Martin Banks is just a normal, everyday guy who enjoys digging into the depths of the internet in his spare time. On one of these nighttime expeditions, he stumbles across a discovery that will change his life forever. The world as we know it is nothing more than a computer program; a computer program that Martin is able to change at will. He vows that he will use this newfound power sparingly and with great care. This vow lasts for approximately forty-eight hours before Martin finds himself fleeing back in time to medieval England. He decides to pose as a wizard and make a life for himself in the tiny village of Leadchurch.
Author Scott Meyer makes the smart decision early in this novel not to waste time on how any of the plot elements work. The computer program controls everything about the world because it does, and Martin is able to use this to alter his appearance, his bank account, and his location by teleporting. There is very little time given over to trying to apply logic to an inherently illogical premise, and Meyer avoids getting bogged down in the details.
Instead, he offers up a wildly silly story of a man who tries to fool a village of 11th century English villagers that he is a wizard. Martin downloads the computer code into his phone, and uses it to make himself hover, emit sparks, and speak in a booming voice. Don’t bother asking how his phone continues to work in the past, it just does. This process is laid out in a highly enjoyable montage that reminded me of The Matrix, if Neo were learning break-dancing instead of kungfu.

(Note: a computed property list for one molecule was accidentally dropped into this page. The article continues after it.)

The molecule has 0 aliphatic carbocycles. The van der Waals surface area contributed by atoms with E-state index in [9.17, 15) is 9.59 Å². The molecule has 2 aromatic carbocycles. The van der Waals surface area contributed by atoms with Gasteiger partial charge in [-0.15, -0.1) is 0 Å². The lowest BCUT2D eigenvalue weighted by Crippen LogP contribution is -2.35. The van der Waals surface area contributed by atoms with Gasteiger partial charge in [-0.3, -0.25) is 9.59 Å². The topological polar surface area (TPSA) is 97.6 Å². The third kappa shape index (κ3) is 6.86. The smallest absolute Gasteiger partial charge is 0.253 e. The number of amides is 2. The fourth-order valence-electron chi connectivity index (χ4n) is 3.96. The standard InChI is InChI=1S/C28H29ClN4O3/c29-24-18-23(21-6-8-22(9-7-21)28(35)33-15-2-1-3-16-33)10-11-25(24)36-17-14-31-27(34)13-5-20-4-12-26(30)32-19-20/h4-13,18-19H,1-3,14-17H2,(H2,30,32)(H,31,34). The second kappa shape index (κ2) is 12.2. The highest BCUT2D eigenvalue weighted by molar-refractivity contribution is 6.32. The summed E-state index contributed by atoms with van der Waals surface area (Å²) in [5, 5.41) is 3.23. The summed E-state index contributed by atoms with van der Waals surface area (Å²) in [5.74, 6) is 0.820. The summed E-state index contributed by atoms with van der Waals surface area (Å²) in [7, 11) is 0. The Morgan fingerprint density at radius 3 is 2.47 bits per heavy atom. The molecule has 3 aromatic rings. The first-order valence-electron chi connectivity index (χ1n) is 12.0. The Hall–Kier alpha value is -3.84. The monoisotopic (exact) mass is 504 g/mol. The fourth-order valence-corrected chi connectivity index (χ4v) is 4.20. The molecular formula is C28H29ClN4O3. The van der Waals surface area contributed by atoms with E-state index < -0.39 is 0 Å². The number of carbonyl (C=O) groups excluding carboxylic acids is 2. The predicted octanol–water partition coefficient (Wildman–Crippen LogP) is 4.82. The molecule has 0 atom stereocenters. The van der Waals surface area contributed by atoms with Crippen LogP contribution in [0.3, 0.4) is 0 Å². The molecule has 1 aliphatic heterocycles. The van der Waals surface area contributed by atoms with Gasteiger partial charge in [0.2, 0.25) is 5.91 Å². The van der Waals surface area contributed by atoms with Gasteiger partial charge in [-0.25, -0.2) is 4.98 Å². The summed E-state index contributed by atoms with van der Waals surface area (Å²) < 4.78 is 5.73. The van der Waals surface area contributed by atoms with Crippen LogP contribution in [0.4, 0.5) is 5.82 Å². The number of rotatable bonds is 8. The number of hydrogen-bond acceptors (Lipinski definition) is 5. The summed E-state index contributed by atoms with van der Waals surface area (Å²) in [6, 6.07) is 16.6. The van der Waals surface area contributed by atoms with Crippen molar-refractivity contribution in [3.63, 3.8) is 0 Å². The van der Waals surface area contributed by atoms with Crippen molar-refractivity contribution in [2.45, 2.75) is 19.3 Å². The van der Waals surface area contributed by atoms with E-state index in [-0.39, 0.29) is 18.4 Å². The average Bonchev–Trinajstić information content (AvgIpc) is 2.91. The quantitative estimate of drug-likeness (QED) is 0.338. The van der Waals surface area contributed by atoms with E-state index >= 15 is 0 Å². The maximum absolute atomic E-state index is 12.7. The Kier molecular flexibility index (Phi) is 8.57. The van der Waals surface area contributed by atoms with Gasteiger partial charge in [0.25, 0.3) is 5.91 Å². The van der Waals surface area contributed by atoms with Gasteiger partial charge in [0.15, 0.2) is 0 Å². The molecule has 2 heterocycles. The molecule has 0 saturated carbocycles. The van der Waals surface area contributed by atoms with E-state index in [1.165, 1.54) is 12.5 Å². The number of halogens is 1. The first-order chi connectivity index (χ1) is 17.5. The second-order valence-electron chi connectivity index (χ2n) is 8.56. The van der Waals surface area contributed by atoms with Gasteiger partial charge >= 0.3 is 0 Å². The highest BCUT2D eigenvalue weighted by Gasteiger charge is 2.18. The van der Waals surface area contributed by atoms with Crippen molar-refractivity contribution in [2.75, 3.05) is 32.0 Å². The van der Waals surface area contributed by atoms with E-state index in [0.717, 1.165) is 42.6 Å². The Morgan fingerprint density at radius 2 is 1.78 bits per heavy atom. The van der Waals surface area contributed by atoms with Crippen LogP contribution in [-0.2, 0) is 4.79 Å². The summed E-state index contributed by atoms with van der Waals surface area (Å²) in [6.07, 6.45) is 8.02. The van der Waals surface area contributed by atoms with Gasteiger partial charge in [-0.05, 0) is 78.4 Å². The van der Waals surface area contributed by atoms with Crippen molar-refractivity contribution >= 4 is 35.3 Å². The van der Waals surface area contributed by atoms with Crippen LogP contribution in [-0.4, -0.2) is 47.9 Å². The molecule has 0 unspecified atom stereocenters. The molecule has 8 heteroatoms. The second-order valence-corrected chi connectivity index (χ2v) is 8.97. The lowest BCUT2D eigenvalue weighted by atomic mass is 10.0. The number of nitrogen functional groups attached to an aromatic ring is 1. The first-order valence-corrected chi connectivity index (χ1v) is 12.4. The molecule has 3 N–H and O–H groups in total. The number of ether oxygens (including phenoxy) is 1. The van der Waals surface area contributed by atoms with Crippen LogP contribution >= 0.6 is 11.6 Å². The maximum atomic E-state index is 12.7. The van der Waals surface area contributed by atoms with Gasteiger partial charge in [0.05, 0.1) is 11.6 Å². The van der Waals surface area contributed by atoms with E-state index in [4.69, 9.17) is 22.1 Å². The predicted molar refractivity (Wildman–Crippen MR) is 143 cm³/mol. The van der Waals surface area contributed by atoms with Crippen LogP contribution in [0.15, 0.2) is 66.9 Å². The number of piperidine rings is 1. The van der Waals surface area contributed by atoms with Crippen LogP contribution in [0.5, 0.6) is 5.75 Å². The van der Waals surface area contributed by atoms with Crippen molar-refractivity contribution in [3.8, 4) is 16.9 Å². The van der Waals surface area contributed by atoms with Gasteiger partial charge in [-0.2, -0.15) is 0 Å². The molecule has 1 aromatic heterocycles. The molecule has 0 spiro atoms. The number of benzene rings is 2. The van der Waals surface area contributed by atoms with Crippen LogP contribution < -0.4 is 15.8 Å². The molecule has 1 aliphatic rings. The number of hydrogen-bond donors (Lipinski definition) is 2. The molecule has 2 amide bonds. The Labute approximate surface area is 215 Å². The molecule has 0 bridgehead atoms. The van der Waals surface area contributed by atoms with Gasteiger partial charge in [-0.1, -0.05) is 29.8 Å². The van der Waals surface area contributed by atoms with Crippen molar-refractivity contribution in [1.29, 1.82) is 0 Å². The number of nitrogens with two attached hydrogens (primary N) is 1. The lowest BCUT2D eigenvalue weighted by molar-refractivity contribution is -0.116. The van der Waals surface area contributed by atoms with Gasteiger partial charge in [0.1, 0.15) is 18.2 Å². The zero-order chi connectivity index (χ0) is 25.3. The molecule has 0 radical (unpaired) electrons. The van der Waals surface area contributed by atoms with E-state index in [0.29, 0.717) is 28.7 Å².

Overall, Off to Be the Wizard was smart, irreverent, and short enough that it ended before the situational comedy began to wear thin. It never made me laugh out loud, but instead caused a kind of perpetual smirk from beginning to end.
My rating: 3.5/5
You can find Off to Be the Wizard here on Amazon or here on Book Depository.